One of the most important paragraphs in the Bible may very well be Romans 3:21-26. This densely packed paragraph offers a thorough and glorious discussion of justification by faith. Not surprisingly, this paragraph plays a crucial role in the history of doctrine. Martin Luther camped out here. And not surprisingly, the roots of this paragraph extend throughout the Bible itself. Two key places deserve notice. The first takes us back to Exodus, while the second comes near the end of John’s Gospel.
First, consider Exodus 25:22. The context here concerns the description of the tabernacle and specifically the key piece of furniture in the tabernacle, the ark of the covenant. On top of the ark is the mercy seat, flanked on either end by two cherubim (Ex. 25:19). At this very place, at the mercy seat, God meets his people.Exodus 25:22 declares, “There I will meet with you.”
The connection to Romans 3 concerns the Greek word used for the Hebrew word for mercy seat. The Greek translation of the Old Testament, known as the Septuagint, uses the word hilasterion to translate the Hebrew word. (The Hebrew word is kappuret, related to the word for atonement, which is kippur.) This Greek word, hilasterion, usually gets translated as “propitiation” in the New Testament. “Propitiation” only occurs a handful of times in the New Testament. One of those times comes in Romans 3:25. Referring to Christ and his work of redemption, Paul states that God put forward Christ “as a propitiation.” Christ is the acceptable, wrath-satisfying sacrifice on our behalf.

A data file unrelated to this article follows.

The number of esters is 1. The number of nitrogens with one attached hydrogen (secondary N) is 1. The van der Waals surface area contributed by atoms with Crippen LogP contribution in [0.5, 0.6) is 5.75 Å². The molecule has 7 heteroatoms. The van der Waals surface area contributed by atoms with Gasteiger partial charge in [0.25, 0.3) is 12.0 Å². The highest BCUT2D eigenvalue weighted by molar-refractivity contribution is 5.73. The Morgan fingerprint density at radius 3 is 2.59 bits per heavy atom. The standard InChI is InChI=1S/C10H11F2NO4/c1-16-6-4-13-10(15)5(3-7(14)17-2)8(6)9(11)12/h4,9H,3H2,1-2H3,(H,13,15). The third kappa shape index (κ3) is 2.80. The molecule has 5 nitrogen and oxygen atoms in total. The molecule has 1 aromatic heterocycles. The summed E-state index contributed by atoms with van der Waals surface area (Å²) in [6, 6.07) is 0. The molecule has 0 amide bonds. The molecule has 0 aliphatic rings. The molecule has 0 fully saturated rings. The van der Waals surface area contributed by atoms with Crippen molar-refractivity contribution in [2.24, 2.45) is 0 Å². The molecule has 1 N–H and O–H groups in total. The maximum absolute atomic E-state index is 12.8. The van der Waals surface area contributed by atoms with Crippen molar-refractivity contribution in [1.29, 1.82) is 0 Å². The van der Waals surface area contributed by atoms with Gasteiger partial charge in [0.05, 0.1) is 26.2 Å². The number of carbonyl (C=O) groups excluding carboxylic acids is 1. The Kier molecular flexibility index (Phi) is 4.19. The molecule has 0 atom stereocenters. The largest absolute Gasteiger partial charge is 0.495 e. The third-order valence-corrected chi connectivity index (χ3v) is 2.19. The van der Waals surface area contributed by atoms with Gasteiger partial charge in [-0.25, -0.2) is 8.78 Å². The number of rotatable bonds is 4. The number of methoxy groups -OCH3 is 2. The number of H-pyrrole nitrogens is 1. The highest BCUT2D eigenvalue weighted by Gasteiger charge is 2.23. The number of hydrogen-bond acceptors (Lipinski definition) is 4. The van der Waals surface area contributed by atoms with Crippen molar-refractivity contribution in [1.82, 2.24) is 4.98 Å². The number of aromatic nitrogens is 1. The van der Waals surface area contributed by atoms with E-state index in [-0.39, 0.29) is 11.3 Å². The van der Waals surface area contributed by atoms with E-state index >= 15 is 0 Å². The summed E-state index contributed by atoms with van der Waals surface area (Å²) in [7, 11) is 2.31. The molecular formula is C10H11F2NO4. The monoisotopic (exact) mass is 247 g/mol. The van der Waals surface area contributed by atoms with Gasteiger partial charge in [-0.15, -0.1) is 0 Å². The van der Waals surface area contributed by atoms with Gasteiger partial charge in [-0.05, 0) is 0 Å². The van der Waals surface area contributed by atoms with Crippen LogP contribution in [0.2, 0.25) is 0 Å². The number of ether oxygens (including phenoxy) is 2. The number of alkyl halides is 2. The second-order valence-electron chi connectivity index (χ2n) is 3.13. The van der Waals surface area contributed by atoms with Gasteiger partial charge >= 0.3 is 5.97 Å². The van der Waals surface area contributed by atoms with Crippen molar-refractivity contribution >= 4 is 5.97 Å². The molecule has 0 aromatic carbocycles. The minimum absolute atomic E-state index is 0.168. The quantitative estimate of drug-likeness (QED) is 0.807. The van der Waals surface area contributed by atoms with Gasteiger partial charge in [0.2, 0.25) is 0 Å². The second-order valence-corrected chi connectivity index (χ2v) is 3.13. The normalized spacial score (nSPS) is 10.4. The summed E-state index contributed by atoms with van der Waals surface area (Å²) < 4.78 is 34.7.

And then there is John 20:12. Mary Magdalene had come to the tomb of Christ only to find it empty. As she stooped down to look in, “She saw two angels in white, sitting where the body of Jesus had lain, one at the head and one at the feet.” Back in Exodus 25, two carved angels took their places at either end of the mercy seat.
Now all we need to do is connect the dots. God desires to meet with his people, and the blood of the spotless lamb is the only means by which that meeting is made possible. The mercy seat of the Old Testament, and the blood sprinkled upon it by the high priest, prefigured Christ to come. Christ did come, and Christ did make the sacrifice, and Christ was raised from the dead. Make no mistake about it, these are historical realities. The tabernacle was real. The ark of the covenant was real. The mercy seat was real. The cross was real. The empty tomb was real. And a real woman stooped to look at real angels.
Christ is our mercy seat. There, in and through Christ, God meets us. The dots are connected.